August is Psoriasis Awareness Month. Psoriasis affects an estimated 125 million people worldwide. It is an immune system disorder in which white blood cells, known as T cells, mistakenly attack skin cells, which causes the skin-cell production process to go into overdrive. This results in a build-up of skin cells causing red, scaly patches on the skin. This manifestation is a sign of systematic inflammation and the condition has several comorbidities, including inflammatory bowel disease, arthritis, depression, cardiovascular disease and metabolic disease.
Five different types of psoriasis:
The exact cause of psoriasis is not known but research has found in those with a genetic predisposition for the disease, certain factors may trigger psoriasis. Common triggers include: infections (strep), weather (cold, dry conditions), injury to the skin, stress, smoking, heavy alcohol consumption, and certain medications.
At present, there is no cure for psoriasis but there are several classes of medications designed to treat psoriatic symptoms, including topical ( e.g. Corticosteroids, Vitamin D analogues, Calcineurin inhibitors and cold tar), light (Sunlight, UVB, Psoralen plus ultraviolet A), and systemic therapies (e.g. Cyclosporine and Methotrexate). In the last decade biologic drugs (e.g. etanercept (Enbrel), infliximab (Remicade), adalimumab (Humira), ustekinumab (Stelara)) have been developed for autoimmune disorders including psoriasis. These drugs have proven to be highly effective for those suffering with moderate to severe psoriasis. However, they are costly and not always covered by health insurers or national health systems. The development of biosimilars of these blockbuster drugs has the potential to dramatically reduce costs and increase access for the millions of individuals with psoriasis across the globe.
Cromos Pharma has a strong track record in managing clinical trials designed to find effective treatments for psoriasis and wide-ranging expertise in dermatology and rheumatology studies. Read our Psoriasis Case Study here.
Cromos Pharma is delighted to be taking part in the upcoming DIA Europe conference (15 – 19 March 2021) and BIO-Europe Spring (22-25 March 2021).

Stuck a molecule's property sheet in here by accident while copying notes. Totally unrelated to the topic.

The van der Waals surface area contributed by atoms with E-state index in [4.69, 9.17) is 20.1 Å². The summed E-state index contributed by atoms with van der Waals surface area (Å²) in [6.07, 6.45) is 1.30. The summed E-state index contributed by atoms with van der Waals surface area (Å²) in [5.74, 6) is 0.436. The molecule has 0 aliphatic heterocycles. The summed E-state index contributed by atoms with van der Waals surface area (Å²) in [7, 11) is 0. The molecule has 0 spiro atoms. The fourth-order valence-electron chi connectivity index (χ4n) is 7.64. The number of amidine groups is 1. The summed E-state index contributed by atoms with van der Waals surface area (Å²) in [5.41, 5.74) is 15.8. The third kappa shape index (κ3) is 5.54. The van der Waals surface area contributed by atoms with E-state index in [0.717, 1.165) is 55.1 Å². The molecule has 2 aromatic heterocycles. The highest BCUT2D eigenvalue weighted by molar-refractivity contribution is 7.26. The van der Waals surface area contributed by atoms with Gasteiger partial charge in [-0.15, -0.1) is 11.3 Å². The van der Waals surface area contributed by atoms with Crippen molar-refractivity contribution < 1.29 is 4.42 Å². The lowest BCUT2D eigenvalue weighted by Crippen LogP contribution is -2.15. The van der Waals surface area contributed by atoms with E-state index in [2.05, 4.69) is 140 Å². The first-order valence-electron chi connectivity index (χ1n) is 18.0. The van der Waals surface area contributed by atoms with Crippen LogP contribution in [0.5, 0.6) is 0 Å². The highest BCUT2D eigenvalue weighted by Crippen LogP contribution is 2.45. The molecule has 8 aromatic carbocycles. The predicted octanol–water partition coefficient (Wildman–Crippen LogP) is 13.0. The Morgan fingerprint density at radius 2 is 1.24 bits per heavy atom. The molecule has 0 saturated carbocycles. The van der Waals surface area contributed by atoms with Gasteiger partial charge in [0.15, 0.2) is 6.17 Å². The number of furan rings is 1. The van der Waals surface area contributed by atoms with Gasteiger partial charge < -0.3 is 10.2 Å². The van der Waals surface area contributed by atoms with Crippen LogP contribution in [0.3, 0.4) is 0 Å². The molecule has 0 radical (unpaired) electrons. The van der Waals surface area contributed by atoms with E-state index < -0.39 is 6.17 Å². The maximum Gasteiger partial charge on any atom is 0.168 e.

February 11th is International Women and Girls in Science Day. A joint UNESCO and UN-Women initiative, it aims to promote the role of #WomenInScience and to challenge some of the barriers to girls pursuing a career in science.
Are you a sponsor seeking to conduct clinical trials in the European Union but do not have a registered office in the European Economic Area? If so, in order to comply with the European Union Clinical Trial Directive, you are required to work with a Legal Representative registered in an EEA country.
Each 4th February, #WorldCancerDay aims to raise awareness of the global personal, social and economic burden of cancer. World Cancer Day was established in Paris at the first World Cancer Summit in 2000.
As 2021 begins, many countries are grappling with a renewed surge of COVID-19 infections necessitating further public health restrictions putting more pressure on health systems, societies and global economies. The task of rolling out approved vaccines is increasingly urgent. Almost 16 million doses of COVID-19 vaccines have been administered to date in 37 countries worldwide according to data compiled by Bloomberg ( updated 7 Jan 2021).
Tuesday 1 December marked World AIDS Day 2020. Although throughout this year our focus has been on the coronavirus pandemic, World AIDS Day is an opportunity to reflect on another pandemic where a virus passed from animals to humans with devastating consequences. To date 77 million people worldwide have been infected with HIV. In spite of innovative new treatments 35 million people have died from the virus.
If you missed the live webinar “Where in the world should I locate my pivotal clinical trial?” you can now watch the recording by clicking here. The webinar hosted by the Society of Physician Entrepreneurs (SoPE) and Workforce Genetics features Cromos Pharma's CEO Vlad Bogin, M.D, FACP.